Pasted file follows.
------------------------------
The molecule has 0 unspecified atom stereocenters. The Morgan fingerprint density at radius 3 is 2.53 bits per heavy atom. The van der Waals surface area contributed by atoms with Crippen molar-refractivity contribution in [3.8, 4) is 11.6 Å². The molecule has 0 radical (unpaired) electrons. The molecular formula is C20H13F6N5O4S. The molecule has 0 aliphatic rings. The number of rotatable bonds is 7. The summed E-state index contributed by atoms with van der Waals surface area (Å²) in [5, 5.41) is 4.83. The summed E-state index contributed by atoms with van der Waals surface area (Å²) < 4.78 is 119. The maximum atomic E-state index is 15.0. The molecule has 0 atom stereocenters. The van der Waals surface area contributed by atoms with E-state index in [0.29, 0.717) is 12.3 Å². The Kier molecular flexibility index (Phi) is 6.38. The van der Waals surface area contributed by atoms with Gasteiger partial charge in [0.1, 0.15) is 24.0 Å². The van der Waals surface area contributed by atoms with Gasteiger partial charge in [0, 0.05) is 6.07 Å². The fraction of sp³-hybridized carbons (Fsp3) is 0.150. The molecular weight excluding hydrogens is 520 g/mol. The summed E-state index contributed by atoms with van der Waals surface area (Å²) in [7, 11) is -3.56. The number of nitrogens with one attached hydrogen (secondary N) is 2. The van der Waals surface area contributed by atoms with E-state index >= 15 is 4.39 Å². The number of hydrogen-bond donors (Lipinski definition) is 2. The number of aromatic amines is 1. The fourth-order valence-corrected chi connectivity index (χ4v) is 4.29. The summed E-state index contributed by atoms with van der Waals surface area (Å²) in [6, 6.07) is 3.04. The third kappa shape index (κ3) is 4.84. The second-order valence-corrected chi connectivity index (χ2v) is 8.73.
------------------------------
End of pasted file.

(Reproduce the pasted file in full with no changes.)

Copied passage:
The molecule has 0 unspecified atom stereocenters. The Morgan fingerprint density at radius 3 is 2.53 bits per heavy atom. The van der Waals surface area contributed by atoms with Crippen molar-refractivity contribution in [3.8, 4) is 11.6 Å². The molecule has 0 radical (unpaired) electrons. The molecular formula is C20H13F6N5O4S. The molecule has 0 aliphatic rings. The number of rotatable bonds is 7. The summed E-state index contributed by atoms with van der Waals surface area (Å²) in [5, 5.41) is 4.83. The summed E-state index contributed by atoms with van der Waals surface area (Å²) < 4.78 is 119. The maximum atomic E-state index is 15.0. The molecule has 0 atom stereocenters. The van der Waals surface area contributed by atoms with E-state index in [0.29, 0.717) is 12.3 Å². The Kier molecular flexibility index (Phi) is 6.38. The van der Waals surface area contributed by atoms with Gasteiger partial charge in [0.1, 0.15) is 24.0 Å². The van der Waals surface area contributed by atoms with Gasteiger partial charge in [0, 0.05) is 6.07 Å². The fraction of sp³-hybridized carbons (Fsp3) is 0.150. The molecular weight excluding hydrogens is 520 g/mol. The summed E-state index contributed by atoms with van der Waals surface area (Å²) in [7, 11) is -3.56. The number of nitrogens with one attached hydrogen (secondary N) is 2. The van der Waals surface area contributed by atoms with E-state index >= 15 is 4.39 Å². The number of hydrogen-bond donors (Lipinski definition) is 2. The number of aromatic amines is 1. The fourth-order valence-corrected chi connectivity index (χ4v) is 4.29. The summed E-state index contributed by atoms with van der Waals surface area (Å²) in [6, 6.07) is 3.04. The third kappa shape index (κ3) is 4.84. The second-order valence-corrected chi connectivity index (χ2v) is 8.73.